Doctors have been subjected to an intentional diminution of stature and much of this has to do with the moral panics and bogus dangers of doctors that has been spewed to the public by these very same organizations as they have gained a seat at the table of power.
Authority needs to be grounded in wisdom and guided by ethical principles and codes of conduct. Such is not the case. If the information agencies rely on to make decisions and policy is unreliable then bad decisions, wrong decisions and flawed public policy can occur. The consequences can be far-reaching and grave.
Rank-and-file doctors exist not in a repose of complacency but of disquietude. By nature they do not typically speak up. Most are afraid to. They have effectively been stifled by threat and fear. What is stunning is the commonality of this.
The BMJ paper below by Sophie Cooke refers to the practice of medicine in the U.K. but is apt and applicable in the U.S. Historically doctors have not vociferously spoke up as much as those in other professions. They tend to remain quiet and do not want to make waves. I have been contacted by many doctors who could speak out and make a difference but they don’t. The question that incessantly tugs at me is when will these people say “enough” and say something. Can what has been done even be undone at this point. Cooke speaks of “righteous vocational fury” and that the vocation needs to “be ballsy and capable of rebellion.” We too need to stand as one and speak out against illegitimate and irrational authority. We need to proclaim “enough is enough” and identify and remove illegitimate authority. What does it take for someone to stop bemoaning the current state of medicine quietly and silently and get “ballsy” enough to vociferously protest and rebel? Stand up.
Link to BMJ article here.
BMJ 2016; 355 doi: http://dx.doi.org/10.1136/bmj.i6565 (Published 08 December 2016)Cite this as: BMJ 2016;355:i6565
Nannying, like medicine, is a vocation. The good nanny was everything a family could wish for: she cared for, helped, and guided her family to make their own decisions, knowing when to interfere and, crucially, when to butt out.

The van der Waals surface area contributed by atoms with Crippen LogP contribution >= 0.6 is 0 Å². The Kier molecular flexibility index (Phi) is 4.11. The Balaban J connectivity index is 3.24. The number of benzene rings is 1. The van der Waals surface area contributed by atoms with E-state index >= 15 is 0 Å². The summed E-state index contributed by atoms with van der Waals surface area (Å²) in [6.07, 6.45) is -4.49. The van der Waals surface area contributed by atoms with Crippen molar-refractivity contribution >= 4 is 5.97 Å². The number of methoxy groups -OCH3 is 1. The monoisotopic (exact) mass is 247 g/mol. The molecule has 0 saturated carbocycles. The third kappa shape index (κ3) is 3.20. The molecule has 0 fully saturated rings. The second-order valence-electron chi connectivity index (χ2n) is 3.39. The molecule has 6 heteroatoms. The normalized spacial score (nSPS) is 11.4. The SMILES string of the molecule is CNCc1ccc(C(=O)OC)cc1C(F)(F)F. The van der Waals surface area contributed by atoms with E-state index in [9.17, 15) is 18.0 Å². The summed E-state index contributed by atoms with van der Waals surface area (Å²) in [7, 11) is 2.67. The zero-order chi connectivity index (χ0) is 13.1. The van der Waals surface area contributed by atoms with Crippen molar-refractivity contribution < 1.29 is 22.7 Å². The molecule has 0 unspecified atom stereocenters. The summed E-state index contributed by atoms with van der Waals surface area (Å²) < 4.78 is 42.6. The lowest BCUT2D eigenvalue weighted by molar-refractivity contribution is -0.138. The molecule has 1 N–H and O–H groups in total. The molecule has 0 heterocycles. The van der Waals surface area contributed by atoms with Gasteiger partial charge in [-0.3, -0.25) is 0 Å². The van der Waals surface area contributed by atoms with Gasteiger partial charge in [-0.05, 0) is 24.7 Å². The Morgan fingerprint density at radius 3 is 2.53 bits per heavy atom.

This week Simon Capewell and Richard Lilford debate whether, when it comes to states, nannying makes us healthier and whether information or legislation is the way to change health behaviour (doi:10.1136/bmj.i6341). Lilford explains, “There can be no autonomy if the state, rather than the individual, is the custodian of personal values.” He warns, “The nanny state’s impatient and sometimes self righteous zeal could do more harm than good.” Capewell argues that, on the contrary, a “nanny state means ensuring a healthy environment for all” and underpins every health determinant in Ivan Maslow’s hierarchy of needs, such as safety and love, to allow us to enjoy our health and fulfil our true potential.
One group lacking many fundamentals of Maslow’s pyramid is homeless people, who often struggle to access healthcare. Anne Gulland describes how some successful UK projects have broken down barriers to services (doi:10.1136/bmj.i6511). Helpful tips include drop-in clinics, more flexible appointment times, and awareness that lack of a permanent address is not a barrier to registering with a GP.
From a group that struggles to access healthcare to a group offered it in abundance: pregnant women. Karin Nelson and colleagues look at the role of electronic fetal monitoring in labour and at how an intervention that was initially introduced to reduce cerebral palsy (it has not) has subsequently been linked to increased rates of caesarean delivery and litigation (doi:10.1136/bmj.i6405). They call for doctors, courts, and the public to recognise the lack of proof for routine electronic monitoring and remind us that technologies in healthcare can have unintended consequences.
And finally, as we approach the end of a turbulent year in the NHS Margaret McCartney tells us it’s a sense of vocation that keeps it going (doi:10.1136/bmj.i6526), with doctors committed to going the extra mile. But this commitment also means that professionals can be exploited, she says, and that vocation “needs to be ballsy and capable of rebellion.” Will 2017 bring the “righteous vocational fury” she is hoping for?